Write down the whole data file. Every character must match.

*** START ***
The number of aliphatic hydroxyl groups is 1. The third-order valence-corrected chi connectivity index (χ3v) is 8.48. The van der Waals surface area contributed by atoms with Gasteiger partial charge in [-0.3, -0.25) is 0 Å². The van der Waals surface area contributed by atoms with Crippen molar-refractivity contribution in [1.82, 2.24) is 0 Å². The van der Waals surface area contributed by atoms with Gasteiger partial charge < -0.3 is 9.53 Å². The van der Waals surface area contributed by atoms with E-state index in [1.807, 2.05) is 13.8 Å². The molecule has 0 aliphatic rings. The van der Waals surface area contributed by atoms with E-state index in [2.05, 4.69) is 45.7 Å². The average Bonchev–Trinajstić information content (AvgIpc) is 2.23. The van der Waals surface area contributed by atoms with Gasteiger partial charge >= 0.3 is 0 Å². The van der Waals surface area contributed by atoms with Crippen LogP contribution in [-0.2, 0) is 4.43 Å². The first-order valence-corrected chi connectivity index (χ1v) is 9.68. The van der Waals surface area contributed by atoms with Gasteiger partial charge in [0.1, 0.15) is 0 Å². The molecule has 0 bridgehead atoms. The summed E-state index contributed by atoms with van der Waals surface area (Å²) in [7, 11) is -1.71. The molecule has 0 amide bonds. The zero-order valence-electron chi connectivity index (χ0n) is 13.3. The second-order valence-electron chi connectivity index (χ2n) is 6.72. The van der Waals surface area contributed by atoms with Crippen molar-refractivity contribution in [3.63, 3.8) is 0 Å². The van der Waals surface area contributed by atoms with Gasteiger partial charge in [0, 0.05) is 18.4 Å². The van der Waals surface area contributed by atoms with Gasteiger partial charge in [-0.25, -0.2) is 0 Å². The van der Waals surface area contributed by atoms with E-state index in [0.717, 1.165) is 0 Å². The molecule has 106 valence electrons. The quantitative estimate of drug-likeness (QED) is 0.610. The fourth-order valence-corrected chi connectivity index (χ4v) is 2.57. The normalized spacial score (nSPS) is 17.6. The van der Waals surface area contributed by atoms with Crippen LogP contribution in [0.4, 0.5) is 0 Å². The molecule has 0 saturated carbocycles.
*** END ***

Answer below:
The number of aliphatic hydroxyl groups is 1. The third-order valence-corrected chi connectivity index (χ3v) is 8.48. The van der Waals surface area contributed by atoms with Gasteiger partial charge in [-0.3, -0.25) is 0 Å². The van der Waals surface area contributed by atoms with Crippen molar-refractivity contribution in [1.82, 2.24) is 0 Å². The van der Waals surface area contributed by atoms with Gasteiger partial charge < -0.3 is 9.53 Å². The van der Waals surface area contributed by atoms with E-state index in [1.807, 2.05) is 13.8 Å². The molecule has 0 aliphatic rings. The van der Waals surface area contributed by atoms with E-state index in [2.05, 4.69) is 45.7 Å². The average Bonchev–Trinajstić information content (AvgIpc) is 2.23. The van der Waals surface area contributed by atoms with Gasteiger partial charge >= 0.3 is 0 Å². The van der Waals surface area contributed by atoms with Crippen LogP contribution in [-0.2, 0) is 4.43 Å². The first-order valence-corrected chi connectivity index (χ1v) is 9.68. The van der Waals surface area contributed by atoms with Gasteiger partial charge in [0.1, 0.15) is 0 Å². The molecule has 0 bridgehead atoms. The summed E-state index contributed by atoms with van der Waals surface area (Å²) in [7, 11) is -1.71. The molecule has 0 amide bonds. The zero-order valence-electron chi connectivity index (χ0n) is 13.3. The second-order valence-electron chi connectivity index (χ2n) is 6.72. The van der Waals surface area contributed by atoms with Crippen molar-refractivity contribution in [3.63, 3.8) is 0 Å². The van der Waals surface area contributed by atoms with Gasteiger partial charge in [0, 0.05) is 18.4 Å². The van der Waals surface area contributed by atoms with Gasteiger partial charge in [-0.25, -0.2) is 0 Å². The van der Waals surface area contributed by atoms with E-state index in [0.717, 1.165) is 0 Å². The molecule has 106 valence electrons. The quantitative estimate of drug-likeness (QED) is 0.610. The fourth-order valence-corrected chi connectivity index (χ4v) is 2.57. The normalized spacial score (nSPS) is 17.6. The van der Waals surface area contributed by atoms with Crippen LogP contribution in [0.4, 0.5) is 0 Å². The molecule has 0 saturated carbocycles.